Wham, bam! It's a Poetry Slam


Author: Carol Schaal '91M.A.


The one about a kitten in the microwave got loud groans of disbelief. The piece about Emmett Till, the young black man who was attacked and killed in 1955 after talking to a white woman in a southern convenience store, earned sustained applause. And the ditty about dirty laundry drew appreciative shouts of laughter from the Notre Dame students who had braved an icy February wind chill to listen to poetry at Washington Hall.

This was not your high school English teacher’s poetry, however. Nor was the audience your smile and applaud politely and hope-it’s-over-soon group. This was a poetry slam, a high-energy competitive performance of the spoken word that got its start at the Chicago nightclub Green Mill almost 20 years ago. Now, with the rising popularity of rap music, poetry slams are enjoying a resurgence.

While the 36th annual Sophomore Literary Festival (SLF) included the usual complement of readings from respected authors, this year’s organizers also wanted more student involvement. “One of the goals was to expand the scope of the festival while tapping into the immense talent that this University community has to offer,” says Meghan Martin, co-director of the festival.

Two of those with something a little different to offer are sophomore Jelani McEwen-Torrence and former ND student Hussein Castillo. In December 2001, the two Chicagoans and high school classmates hosted a poetry slam in the basement of Stanford Hall during finals. “Maybe 10 to 15 people showed up,” Castillo says. Okay, so it wasn’t a big success. Then a year later, the two performed at a preliminary Sophomore Literary Festival event that festival organizers called ND Unplugged. “It was amazing,” says Martin, who called the crowd “fantastically responsive.”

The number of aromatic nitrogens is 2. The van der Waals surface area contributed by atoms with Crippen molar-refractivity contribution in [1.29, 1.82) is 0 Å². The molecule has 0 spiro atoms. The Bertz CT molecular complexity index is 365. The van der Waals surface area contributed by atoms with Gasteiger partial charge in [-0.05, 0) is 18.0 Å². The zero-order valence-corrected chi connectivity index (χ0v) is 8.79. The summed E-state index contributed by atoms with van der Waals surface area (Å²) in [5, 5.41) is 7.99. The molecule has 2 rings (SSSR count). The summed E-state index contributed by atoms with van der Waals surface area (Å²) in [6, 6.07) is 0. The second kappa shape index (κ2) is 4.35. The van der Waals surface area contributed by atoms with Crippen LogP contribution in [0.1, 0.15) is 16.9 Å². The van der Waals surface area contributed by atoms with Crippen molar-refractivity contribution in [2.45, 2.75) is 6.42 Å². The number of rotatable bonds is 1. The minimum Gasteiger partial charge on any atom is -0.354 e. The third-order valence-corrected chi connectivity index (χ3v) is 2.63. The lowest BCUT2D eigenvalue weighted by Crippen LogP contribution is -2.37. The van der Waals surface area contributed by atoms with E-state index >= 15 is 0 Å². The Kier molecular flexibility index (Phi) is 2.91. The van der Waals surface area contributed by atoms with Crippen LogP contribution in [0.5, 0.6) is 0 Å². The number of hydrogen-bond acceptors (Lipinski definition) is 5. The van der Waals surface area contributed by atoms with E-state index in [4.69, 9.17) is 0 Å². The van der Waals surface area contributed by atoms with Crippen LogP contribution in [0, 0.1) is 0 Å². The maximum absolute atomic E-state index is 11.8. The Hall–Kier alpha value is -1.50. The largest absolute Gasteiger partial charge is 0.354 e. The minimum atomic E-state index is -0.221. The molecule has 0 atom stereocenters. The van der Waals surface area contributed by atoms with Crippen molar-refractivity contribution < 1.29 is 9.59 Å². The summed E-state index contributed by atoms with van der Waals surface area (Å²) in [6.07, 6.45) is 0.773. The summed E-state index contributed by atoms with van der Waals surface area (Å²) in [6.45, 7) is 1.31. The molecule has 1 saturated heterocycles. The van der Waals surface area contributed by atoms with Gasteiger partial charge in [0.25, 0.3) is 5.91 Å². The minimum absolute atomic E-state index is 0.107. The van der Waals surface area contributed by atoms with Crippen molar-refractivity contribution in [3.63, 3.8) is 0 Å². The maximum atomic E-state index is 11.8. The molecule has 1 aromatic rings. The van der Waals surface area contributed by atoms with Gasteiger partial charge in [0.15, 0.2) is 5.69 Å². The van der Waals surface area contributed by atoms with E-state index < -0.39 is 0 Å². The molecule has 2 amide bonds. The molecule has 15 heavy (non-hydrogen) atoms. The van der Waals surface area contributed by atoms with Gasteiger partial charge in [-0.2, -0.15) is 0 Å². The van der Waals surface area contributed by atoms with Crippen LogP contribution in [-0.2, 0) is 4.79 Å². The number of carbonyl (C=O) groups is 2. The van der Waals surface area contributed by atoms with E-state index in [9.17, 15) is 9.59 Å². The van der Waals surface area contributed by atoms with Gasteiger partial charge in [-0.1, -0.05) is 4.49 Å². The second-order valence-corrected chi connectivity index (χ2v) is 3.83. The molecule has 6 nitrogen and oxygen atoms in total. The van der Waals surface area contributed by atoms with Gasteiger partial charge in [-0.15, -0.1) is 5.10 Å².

Thanks to that response, Martin and co-chair Joanna Cornwell wanted to make a poetry slam part of the SLF’s main calendar. McEwen-Torrence and Castillo agreed to host the event. They had a good idea of how to set it up, since the two had frequently attended The Underground, a poetry venue near Castillo’s Chicago home. They even performed there a couple times, and, says Castillo, “were greeted warmly by our peers.”

The poetry slam at the February festival was not a competition where judges from the audience award points, as happens at many slams. Instead it was an open mike slam, with students and friends of the University who had signed up earlier taking the stage to share their work. While most performers focused on social commentary —mob boss John Gotti, abortion, 9-11, minimum wage, O.J.— a few dealt with poetic concerns both comic and romantic.

“Most slam poet performances are based on hip-hop showmanship fused with conscious street poetry,” says Castillo. The students had the street poetry idea down, but most simply read their works.

It was the invited performers who gave the audience a taste of the power of slam poetry. When Keenan Pressley, a high school classmate of the hosts, added performance to his poetry as he spoke of “the syringes of hate,” he demonstrated the bite slam poetry can bring to the spoken word. While such poetry often doesn’t work on the printed page, the style of the performance can touch audience members who were bored by poetry in high school.

The slam, aficionados say, gets poetry back to the roots of its oral tradition. It also has an audience rooting for it. “The people were very inviting and cordial,” says senior Justin Wilson, who recited four of his poems. “Everyone had an open mind, which allows the poets to express themselves the best they can.”

Carol Schaal is managing editor of this magazine.

The magazine welcomes comments, but we do ask that they be on topic and civil. Read our full comment policy.